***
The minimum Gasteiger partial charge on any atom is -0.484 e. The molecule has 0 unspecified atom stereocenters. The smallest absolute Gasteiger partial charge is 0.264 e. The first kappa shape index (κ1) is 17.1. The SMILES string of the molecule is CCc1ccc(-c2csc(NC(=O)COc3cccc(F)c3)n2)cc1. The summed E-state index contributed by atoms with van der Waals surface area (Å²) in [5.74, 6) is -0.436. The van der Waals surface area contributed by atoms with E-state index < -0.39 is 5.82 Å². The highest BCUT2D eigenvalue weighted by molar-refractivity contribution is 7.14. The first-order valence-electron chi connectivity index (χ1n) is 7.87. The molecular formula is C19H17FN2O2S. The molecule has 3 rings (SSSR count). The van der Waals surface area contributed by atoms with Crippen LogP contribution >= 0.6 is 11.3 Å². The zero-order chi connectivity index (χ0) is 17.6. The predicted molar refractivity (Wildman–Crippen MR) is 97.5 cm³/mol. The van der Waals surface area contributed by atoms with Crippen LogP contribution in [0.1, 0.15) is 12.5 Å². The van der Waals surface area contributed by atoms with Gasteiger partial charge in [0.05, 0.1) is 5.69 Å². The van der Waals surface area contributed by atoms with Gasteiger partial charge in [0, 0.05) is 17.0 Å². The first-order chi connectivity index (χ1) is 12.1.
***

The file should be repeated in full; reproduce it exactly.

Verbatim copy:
The minimum Gasteiger partial charge on any atom is -0.484 e. The molecule has 0 unspecified atom stereocenters. The smallest absolute Gasteiger partial charge is 0.264 e. The first kappa shape index (κ1) is 17.1. The SMILES string of the molecule is CCc1ccc(-c2csc(NC(=O)COc3cccc(F)c3)n2)cc1. The summed E-state index contributed by atoms with van der Waals surface area (Å²) in [5.74, 6) is -0.436. The van der Waals surface area contributed by atoms with E-state index < -0.39 is 5.82 Å². The highest BCUT2D eigenvalue weighted by molar-refractivity contribution is 7.14. The first-order valence-electron chi connectivity index (χ1n) is 7.87. The molecular formula is C19H17FN2O2S. The molecule has 3 rings (SSSR count). The van der Waals surface area contributed by atoms with Crippen LogP contribution >= 0.6 is 11.3 Å². The zero-order chi connectivity index (χ0) is 17.6. The predicted molar refractivity (Wildman–Crippen MR) is 97.5 cm³/mol. The van der Waals surface area contributed by atoms with Crippen LogP contribution in [0.1, 0.15) is 12.5 Å². The van der Waals surface area contributed by atoms with Gasteiger partial charge in [0.05, 0.1) is 5.69 Å². The van der Waals surface area contributed by atoms with Gasteiger partial charge in [0, 0.05) is 17.0 Å². The first-order chi connectivity index (χ1) is 12.1.